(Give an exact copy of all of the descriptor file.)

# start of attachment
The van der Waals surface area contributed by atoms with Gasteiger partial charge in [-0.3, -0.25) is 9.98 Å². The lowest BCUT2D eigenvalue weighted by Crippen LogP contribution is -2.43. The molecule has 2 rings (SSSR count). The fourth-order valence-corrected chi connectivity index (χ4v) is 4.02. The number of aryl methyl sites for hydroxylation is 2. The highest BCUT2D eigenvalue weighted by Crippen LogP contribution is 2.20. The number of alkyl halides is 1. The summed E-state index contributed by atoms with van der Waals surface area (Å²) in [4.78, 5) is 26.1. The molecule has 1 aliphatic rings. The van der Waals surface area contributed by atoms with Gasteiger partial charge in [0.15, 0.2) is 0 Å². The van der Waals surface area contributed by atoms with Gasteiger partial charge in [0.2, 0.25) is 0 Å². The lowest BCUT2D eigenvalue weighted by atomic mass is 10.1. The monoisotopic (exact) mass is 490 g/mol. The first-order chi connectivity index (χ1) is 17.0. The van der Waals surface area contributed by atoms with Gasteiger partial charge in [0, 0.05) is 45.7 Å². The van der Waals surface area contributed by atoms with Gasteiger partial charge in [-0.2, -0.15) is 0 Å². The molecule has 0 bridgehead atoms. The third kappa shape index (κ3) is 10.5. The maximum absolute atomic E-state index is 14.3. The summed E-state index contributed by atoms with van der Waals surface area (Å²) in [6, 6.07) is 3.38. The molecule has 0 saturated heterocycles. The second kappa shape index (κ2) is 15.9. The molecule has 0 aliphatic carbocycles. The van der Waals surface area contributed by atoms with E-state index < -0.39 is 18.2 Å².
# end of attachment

The van der Waals surface area contributed by atoms with Gasteiger partial charge in [-0.3, -0.25) is 9.98 Å². The lowest BCUT2D eigenvalue weighted by Crippen LogP contribution is -2.43. The molecule has 2 rings (SSSR count). The fourth-order valence-corrected chi connectivity index (χ4v) is 4.02. The number of aryl methyl sites for hydroxylation is 2. The highest BCUT2D eigenvalue weighted by Crippen LogP contribution is 2.20. The number of alkyl halides is 1. The summed E-state index contributed by atoms with van der Waals surface area (Å²) in [4.78, 5) is 26.1. The molecule has 1 aliphatic rings. The van der Waals surface area contributed by atoms with Gasteiger partial charge in [0.15, 0.2) is 0 Å². The van der Waals surface area contributed by atoms with Gasteiger partial charge in [0.2, 0.25) is 0 Å². The lowest BCUT2D eigenvalue weighted by atomic mass is 10.1. The monoisotopic (exact) mass is 490 g/mol. The first-order chi connectivity index (χ1) is 17.0. The van der Waals surface area contributed by atoms with Gasteiger partial charge in [0, 0.05) is 45.7 Å². The van der Waals surface area contributed by atoms with Gasteiger partial charge in [-0.2, -0.15) is 0 Å². The molecule has 0 bridgehead atoms. The third kappa shape index (κ3) is 10.5. The maximum absolute atomic E-state index is 14.3. The summed E-state index contributed by atoms with van der Waals surface area (Å²) in [6, 6.07) is 3.38. The molecule has 0 saturated heterocycles. The second kappa shape index (κ2) is 15.9. The molecule has 0 aliphatic carbocycles. The van der Waals surface area contributed by atoms with E-state index < -0.39 is 18.2 Å².